Sometimes I wish I had a better memory. I have a tendency to forget things, like people’s names, or an important phone number, or the exact content of certain conversations. It can be really annoying, both for me and for the victims of my forgetfulness.

I recently read about a woman who has the opposite problem. Her name is Jill Price, and her memory has been the subject of scientific tests for many years, because she never forgets anything. She is able to remember every detail of everyday since 1980: What time she got up, what she did, who she met, and what she ate. You can name a date and within seconds she can tell you what day of the week it was and what took place on that day.

Neuroscientists are intrigued by her "condition", but she considers it a curse. She says, "Some memories are good and give me a warm safe feeling. But I also recall every bad decision, insult, and excruciating embarrassment. Over the years it has eaten me up." She blames her memory for many years of depression.

In high school I had a friend with a photographic memory, though not to level or extent of Jill. She told me once that she had to learn "choosy memory." Otherwise, when people asked about her day, she would tell them everything: about choosing her dress and fixing her hair and every song she heard on the radio and every street sign she passed and on and on. She had to learn to make the choice to not remember every little thing about every single day. If Ms. Price could do the same thing, I'm sure she would.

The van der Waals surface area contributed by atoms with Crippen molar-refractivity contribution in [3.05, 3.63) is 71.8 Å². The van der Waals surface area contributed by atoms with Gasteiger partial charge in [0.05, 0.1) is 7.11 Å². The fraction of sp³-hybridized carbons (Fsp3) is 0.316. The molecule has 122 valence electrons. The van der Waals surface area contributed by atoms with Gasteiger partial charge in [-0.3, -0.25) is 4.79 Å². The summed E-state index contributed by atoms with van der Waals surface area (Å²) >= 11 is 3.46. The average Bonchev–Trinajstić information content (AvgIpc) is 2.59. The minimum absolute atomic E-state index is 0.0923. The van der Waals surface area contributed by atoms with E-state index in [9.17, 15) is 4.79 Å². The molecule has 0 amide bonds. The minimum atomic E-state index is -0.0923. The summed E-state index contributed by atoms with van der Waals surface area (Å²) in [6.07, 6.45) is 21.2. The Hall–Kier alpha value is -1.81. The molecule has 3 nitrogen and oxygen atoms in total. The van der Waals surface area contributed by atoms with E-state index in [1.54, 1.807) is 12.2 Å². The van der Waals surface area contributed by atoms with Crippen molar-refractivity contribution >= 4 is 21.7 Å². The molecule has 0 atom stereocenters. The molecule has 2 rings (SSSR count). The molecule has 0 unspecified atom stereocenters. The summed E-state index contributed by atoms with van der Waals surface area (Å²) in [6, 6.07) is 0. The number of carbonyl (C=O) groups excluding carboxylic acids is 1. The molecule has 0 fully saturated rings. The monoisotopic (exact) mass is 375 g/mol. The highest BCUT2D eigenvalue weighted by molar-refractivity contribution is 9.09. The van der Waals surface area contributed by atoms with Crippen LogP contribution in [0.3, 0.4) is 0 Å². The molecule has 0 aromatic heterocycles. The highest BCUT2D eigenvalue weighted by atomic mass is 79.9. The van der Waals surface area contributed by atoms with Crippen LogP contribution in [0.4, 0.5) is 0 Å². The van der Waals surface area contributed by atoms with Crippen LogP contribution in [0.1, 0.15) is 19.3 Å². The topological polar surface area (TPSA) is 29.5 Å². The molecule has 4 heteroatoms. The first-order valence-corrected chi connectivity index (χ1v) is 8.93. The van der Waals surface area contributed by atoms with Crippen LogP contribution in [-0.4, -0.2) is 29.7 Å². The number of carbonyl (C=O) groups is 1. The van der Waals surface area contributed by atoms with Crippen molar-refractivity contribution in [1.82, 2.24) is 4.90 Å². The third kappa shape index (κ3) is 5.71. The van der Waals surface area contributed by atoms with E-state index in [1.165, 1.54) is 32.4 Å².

We need to learn to do the same. We need to learn to forget — to intentionally not remember — certain details of our lives. Which details? The details of those events which do not empower us to live a godly life in Christ Jesus. Reliving the shame of a sin you committed yesterday or 30 years ago will not help you live in Christ today. Remembering the humiliation of a past defeat or the pain of a past rejection will not empower you to move toward the prize today.

That's why Paul said, "Forgetting what is behind and straining toward what is ahead, I press on toward the goal to win the prize for which God has called me heavenward in Christ Jesus." (Philippians 3:13-14)

It's a choice you make. It's not always easy, because memories (especially the worst ones) can be tenacious. Every pastor, every leader, every parent, every spouse, every Christ-follower needs to learn choosy memory.

You don't have to dwell on the past. In fact, we are commanded to put it behind us and to start looking ahead. You have God's permission to forget everything from yesterday that doesn't strengthen you today.


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